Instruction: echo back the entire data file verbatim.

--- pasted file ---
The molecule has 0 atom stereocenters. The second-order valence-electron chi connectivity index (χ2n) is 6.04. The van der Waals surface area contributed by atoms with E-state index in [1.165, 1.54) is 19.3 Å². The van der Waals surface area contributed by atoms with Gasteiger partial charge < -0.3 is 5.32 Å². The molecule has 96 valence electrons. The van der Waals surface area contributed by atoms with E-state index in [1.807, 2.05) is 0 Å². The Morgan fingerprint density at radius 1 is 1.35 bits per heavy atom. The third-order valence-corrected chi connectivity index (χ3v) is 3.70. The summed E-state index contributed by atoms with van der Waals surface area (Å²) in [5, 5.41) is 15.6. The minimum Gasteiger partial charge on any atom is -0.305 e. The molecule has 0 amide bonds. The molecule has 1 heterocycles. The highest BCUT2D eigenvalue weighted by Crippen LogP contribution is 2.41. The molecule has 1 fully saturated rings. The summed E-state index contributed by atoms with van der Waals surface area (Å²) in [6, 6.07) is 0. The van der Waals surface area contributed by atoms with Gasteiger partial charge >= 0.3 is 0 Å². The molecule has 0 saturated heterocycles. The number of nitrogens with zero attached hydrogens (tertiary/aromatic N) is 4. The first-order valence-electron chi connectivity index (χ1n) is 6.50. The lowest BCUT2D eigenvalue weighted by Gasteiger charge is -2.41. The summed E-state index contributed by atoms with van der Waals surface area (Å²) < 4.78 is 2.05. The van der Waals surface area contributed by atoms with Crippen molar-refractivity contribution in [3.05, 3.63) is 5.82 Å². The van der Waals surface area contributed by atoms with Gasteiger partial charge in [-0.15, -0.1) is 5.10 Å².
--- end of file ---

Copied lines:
The molecule has 0 atom stereocenters. The second-order valence-electron chi connectivity index (χ2n) is 6.04. The van der Waals surface area contributed by atoms with E-state index in [1.165, 1.54) is 19.3 Å². The van der Waals surface area contributed by atoms with Gasteiger partial charge < -0.3 is 5.32 Å². The molecule has 96 valence electrons. The van der Waals surface area contributed by atoms with E-state index in [1.807, 2.05) is 0 Å². The Morgan fingerprint density at radius 1 is 1.35 bits per heavy atom. The third-order valence-corrected chi connectivity index (χ3v) is 3.70. The summed E-state index contributed by atoms with van der Waals surface area (Å²) in [5, 5.41) is 15.6. The minimum Gasteiger partial charge on any atom is -0.305 e. The molecule has 0 amide bonds. The molecule has 1 heterocycles. The highest BCUT2D eigenvalue weighted by Crippen LogP contribution is 2.41. The molecule has 1 fully saturated rings. The summed E-state index contributed by atoms with van der Waals surface area (Å²) in [6, 6.07) is 0. The van der Waals surface area contributed by atoms with Gasteiger partial charge >= 0.3 is 0 Å². The molecule has 0 saturated heterocycles. The number of nitrogens with zero attached hydrogens (tertiary/aromatic N) is 4. The first-order valence-electron chi connectivity index (χ1n) is 6.50. The lowest BCUT2D eigenvalue weighted by Gasteiger charge is -2.41. The summed E-state index contributed by atoms with van der Waals surface area (Å²) < 4.78 is 2.05. The van der Waals surface area contributed by atoms with Crippen molar-refractivity contribution in [3.05, 3.63) is 5.82 Å². The van der Waals surface area contributed by atoms with Gasteiger partial charge in [-0.15, -0.1) is 5.10 Å².